UFC 221: Luke Rockhold believes a KO of Yoel Romero will make him the 'real' champ
Rockhold is feeling very confident heading into his interim title bout on Saturday in Australia
One can forgive Luke Rockhold's boldness in saying Saturday's interim championship bout headlining UFC 221 is for the promotion's "real" middleweight title when you consider his track record.
Outside of a regrettable hiccup in June 2016 at UFC 199, when Rockhold's arrogance in overlooking late replacement, the former champion has been UFC's best 185-pound fighter since arriving in 2013.
That's not to say that Rockhold's first-round knockout against Bisping should be forgotten, nor should his violent KO loss to Vitor Belfort in his UFC debut (although Belfort's subsequently banned use of testosterone replacement therapy and wild mohawk explains it enough).
But Rockhold (16-3) has been the most consistently dominant force and enters this weekend's showdown against last-minute opponent, with a chance to make a very large statement as the best in the world in his weight class.
Bisping has since come and gone. Georges St-Pierre, who returned from a, quickly followed. And even though rising upstart Robert Whittaker (19-4), who was pulled from Saturday's fight after a nightmarish set of illnesses, already owns an impressive win over Romero and saw his interim champion status upgraded after GSP's withdrawal, Rockhold expects to do one better.
Although Whittaker fought through a leg injury to take a decision from Romero last July, the 33-year-old Rockhold has visions of stopping him.
"Whittaker beat Yoel to win the interim belt, I'm going to beat Yoel to win the interim belt as well," Rockhold said. "It's a matter of who did it better is gonna be the real champion at the end of this thing. That's the way I see it. All respect to Whittaker, he's a gangster in the game but if I put Yoel away, who did it better?"
Rockhold, 33, was never given an immediate rematch after losing to Bisping and went through a circuitous two-year journey to get back into the title picture. First, he battled a knee injury. Then, his attempts to turn down fights inhe wanted proved unsuccessful.
What didn't help Rockhold, or any other top middleweight's situation, was that UFC allowed Bisping to hold the division hostage by booking him against 46-year-old Dan Henderson before letting him wait for St-Pierre.
In Rockhold's favor as far as consideration for division best is his track record. He destroyed Bisping in their first meeting in 2014. He did the same to former champions Lyoto Machida and Chris Weidman in the two fights which followed. The former Strikeforce champion also holds a gutsy, five-round decision win over Ronaldo "Jacare" Souza before his UFC days.
Rockhold returns Saturday with the same cocky edge that cost him in his rematch with Bisping. The only difference is he learned from the lessons of that defeat and is no longer willing to overlook anyone. It has given him a nasty edge, which was evident last September when he forced David Branch to submit due to strikes.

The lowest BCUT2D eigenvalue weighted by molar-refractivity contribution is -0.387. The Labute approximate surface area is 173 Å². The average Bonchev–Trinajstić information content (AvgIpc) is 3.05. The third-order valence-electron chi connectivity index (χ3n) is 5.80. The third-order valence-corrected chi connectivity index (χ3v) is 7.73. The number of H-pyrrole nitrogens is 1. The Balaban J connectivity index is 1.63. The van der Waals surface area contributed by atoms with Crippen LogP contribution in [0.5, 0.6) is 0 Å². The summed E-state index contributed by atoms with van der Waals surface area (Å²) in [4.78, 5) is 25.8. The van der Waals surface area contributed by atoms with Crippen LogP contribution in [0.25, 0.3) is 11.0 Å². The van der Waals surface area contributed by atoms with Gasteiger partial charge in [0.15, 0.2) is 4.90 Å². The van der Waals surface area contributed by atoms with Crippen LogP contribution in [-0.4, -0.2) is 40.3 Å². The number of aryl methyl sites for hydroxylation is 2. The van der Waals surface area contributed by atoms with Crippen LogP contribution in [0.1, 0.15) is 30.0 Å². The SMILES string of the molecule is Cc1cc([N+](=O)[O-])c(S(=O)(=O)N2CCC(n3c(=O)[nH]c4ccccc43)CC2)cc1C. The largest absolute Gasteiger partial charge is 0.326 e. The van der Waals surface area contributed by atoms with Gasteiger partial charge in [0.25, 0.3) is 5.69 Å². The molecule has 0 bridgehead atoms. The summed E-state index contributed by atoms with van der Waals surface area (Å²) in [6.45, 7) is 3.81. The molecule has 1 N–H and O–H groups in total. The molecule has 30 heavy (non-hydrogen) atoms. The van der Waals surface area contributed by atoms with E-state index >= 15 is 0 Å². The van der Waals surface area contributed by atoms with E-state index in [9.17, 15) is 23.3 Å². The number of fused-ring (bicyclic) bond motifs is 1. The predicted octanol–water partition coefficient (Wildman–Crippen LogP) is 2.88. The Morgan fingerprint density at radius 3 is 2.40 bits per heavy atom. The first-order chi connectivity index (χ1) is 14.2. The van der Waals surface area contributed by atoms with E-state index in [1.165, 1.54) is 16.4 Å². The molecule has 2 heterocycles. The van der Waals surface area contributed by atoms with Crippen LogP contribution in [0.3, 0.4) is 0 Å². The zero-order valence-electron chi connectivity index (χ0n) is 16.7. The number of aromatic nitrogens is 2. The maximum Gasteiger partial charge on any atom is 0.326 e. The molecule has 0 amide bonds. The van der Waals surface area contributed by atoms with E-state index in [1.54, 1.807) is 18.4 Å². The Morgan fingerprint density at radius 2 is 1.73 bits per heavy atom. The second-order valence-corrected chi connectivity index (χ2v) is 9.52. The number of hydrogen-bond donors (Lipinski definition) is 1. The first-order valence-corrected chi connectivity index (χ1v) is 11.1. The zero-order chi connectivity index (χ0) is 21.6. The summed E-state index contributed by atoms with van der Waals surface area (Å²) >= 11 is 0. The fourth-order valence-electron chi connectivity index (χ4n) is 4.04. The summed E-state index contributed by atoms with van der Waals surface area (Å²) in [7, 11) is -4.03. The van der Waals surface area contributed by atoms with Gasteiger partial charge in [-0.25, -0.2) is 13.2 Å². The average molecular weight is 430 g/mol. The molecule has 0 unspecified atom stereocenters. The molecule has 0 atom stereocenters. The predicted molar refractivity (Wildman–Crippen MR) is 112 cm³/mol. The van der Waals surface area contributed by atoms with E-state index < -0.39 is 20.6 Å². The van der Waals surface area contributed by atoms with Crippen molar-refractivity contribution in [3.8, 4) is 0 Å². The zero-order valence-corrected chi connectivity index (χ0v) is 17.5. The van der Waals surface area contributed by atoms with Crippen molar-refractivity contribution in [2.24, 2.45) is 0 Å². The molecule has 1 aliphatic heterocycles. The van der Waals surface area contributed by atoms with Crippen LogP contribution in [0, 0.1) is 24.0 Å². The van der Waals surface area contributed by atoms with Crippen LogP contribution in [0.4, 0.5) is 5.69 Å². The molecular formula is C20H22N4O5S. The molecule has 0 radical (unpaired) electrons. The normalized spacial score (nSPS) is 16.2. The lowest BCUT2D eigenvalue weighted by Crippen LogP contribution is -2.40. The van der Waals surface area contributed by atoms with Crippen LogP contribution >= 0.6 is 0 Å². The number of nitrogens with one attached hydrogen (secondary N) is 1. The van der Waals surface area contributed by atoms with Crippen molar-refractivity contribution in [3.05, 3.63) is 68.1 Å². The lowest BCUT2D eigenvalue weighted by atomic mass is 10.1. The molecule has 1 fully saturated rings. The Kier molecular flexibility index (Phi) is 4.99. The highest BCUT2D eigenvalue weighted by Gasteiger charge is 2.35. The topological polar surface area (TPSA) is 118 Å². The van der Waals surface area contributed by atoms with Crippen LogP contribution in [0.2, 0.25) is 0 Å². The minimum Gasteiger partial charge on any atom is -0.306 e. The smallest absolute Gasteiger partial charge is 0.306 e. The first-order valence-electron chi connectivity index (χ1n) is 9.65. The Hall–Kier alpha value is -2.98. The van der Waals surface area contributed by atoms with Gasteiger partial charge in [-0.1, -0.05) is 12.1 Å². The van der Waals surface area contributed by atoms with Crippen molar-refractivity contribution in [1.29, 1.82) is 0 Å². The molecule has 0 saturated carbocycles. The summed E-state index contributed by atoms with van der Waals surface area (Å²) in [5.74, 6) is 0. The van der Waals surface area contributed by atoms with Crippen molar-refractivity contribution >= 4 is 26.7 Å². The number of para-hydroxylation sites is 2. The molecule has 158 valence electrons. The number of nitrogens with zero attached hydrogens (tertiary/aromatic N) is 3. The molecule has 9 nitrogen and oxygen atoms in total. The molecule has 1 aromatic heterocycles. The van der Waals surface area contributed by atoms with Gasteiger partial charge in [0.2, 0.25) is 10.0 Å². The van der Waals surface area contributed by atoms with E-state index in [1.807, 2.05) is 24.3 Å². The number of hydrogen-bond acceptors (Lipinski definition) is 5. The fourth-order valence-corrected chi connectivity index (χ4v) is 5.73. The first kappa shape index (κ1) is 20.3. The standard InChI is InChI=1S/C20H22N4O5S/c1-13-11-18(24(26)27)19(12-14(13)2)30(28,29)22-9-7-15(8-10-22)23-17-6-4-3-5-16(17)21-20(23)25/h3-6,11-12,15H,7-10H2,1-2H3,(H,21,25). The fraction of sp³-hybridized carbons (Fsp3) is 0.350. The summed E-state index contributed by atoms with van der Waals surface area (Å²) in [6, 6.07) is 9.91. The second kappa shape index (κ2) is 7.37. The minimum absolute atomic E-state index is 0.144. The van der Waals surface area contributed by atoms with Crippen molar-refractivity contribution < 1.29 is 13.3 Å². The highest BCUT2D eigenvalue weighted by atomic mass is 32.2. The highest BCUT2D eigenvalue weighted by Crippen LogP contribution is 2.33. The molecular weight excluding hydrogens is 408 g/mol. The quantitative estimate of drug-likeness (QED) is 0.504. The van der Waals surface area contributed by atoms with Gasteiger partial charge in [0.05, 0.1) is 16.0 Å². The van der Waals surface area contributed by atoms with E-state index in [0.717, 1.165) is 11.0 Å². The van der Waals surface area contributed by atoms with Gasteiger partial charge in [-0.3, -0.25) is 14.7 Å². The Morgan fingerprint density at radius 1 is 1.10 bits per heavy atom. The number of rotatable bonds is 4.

"Some people act the part, some people talk the part. But to be the part, to go there and to get into those moments, I've never been outdone," Rockhold said. "I'm willing to go deeper and darker than any of these m-----f------. Yoel can look it, and he can act it, but I'll bring it out of him, and I'll push this thing to a different world that he's not ready for."
Although Romero, a silver medalist at the 2000 Olympics, is one of the best wrestlers in all of MMA and arguably middleweight's most dangerous finisher, he's also 40 years old. Not only has Romero's cardio been called into question numerous times (he noticeably faded against Whittaker in his lone UFC loss), he was given just one month to train for Rockhold after filling in for Whittaker.
"Yoel is dangerous, powerful and explosive and you have to contain him," Rockhold said. "If you're patient with Yoel, he'll expose himself. He's going to have to come in at some stage and that's when he'll expose himself."
Should Romero be successful in shooting for a takedown, Rockhold said he has no problems mixing it up with him on the ground.
"I don't know if Yoel thinks he can grapple with me," Rockhold said. "He'll be in for a surprise if he really wants to take it there. So whether he wants to strike, and he thinks he's OK there, I'm going to make him pay there. I think he falls back to his instincts, and he tries to wrestle. I'm going to make him pay for the wrestling. I'm going to hit scrambles. I'm going to be on top. I'm going to get in positions where he's never felt."
Should Rockhold be successful and provide himself good standing late Saturday to declare himself the best middleweight in the world, he has no problem cementing that belief in a subsequent fight with a healthy Whittaker.
Asked this week for his preference upon which opponent to face, Whittaker told The Halfcast Podcast he's hoping for a rematch with Romero.
"I want Romero to win, because there's something about his crazy that I like," Whittaker said. "He's such a nice bloke -- but seriously crazy. I just like him. He's a likeable guy, but that was a tough fight I had with him. Now, my No. 1 and No. 2 contenders get to bash each other.
"If you'd given me that opportunity in the beginning I would've said 'Yeah, bash it out, I'll watch. You guys just punch it out.'"
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